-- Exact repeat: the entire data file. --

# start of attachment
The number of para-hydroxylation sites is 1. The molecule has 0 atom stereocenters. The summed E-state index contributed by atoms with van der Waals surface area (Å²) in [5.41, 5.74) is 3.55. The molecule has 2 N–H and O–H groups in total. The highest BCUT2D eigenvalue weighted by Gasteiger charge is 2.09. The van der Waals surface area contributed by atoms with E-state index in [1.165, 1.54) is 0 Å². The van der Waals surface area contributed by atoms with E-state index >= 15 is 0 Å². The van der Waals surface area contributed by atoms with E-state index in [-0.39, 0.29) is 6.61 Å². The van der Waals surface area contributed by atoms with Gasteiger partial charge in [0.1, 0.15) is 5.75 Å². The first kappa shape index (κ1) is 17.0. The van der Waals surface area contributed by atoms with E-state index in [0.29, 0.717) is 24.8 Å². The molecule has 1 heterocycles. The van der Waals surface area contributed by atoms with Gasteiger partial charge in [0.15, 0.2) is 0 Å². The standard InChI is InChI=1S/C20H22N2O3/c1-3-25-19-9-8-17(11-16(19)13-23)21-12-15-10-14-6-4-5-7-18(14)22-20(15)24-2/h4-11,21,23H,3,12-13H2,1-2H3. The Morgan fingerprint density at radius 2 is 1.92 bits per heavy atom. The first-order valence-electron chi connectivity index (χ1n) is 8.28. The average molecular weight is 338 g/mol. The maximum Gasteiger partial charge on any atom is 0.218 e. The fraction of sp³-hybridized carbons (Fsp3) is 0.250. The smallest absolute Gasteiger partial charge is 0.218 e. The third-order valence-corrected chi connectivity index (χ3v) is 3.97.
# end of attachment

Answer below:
The number of para-hydroxylation sites is 1. The molecule has 0 atom stereocenters. The summed E-state index contributed by atoms with van der Waals surface area (Å²) in [5.41, 5.74) is 3.55. The molecule has 2 N–H and O–H groups in total. The highest BCUT2D eigenvalue weighted by Gasteiger charge is 2.09. The van der Waals surface area contributed by atoms with E-state index in [1.165, 1.54) is 0 Å². The van der Waals surface area contributed by atoms with E-state index >= 15 is 0 Å². The van der Waals surface area contributed by atoms with E-state index in [-0.39, 0.29) is 6.61 Å². The van der Waals surface area contributed by atoms with Gasteiger partial charge in [0.1, 0.15) is 5.75 Å². The first kappa shape index (κ1) is 17.0. The van der Waals surface area contributed by atoms with E-state index in [0.29, 0.717) is 24.8 Å². The molecule has 1 heterocycles. The van der Waals surface area contributed by atoms with Gasteiger partial charge in [0.15, 0.2) is 0 Å². The standard InChI is InChI=1S/C20H22N2O3/c1-3-25-19-9-8-17(11-16(19)13-23)21-12-15-10-14-6-4-5-7-18(14)22-20(15)24-2/h4-11,21,23H,3,12-13H2,1-2H3. The Morgan fingerprint density at radius 2 is 1.92 bits per heavy atom. The first-order valence-electron chi connectivity index (χ1n) is 8.28. The average molecular weight is 338 g/mol. The maximum Gasteiger partial charge on any atom is 0.218 e. The fraction of sp³-hybridized carbons (Fsp3) is 0.250. The smallest absolute Gasteiger partial charge is 0.218 e. The third-order valence-corrected chi connectivity index (χ3v) is 3.97.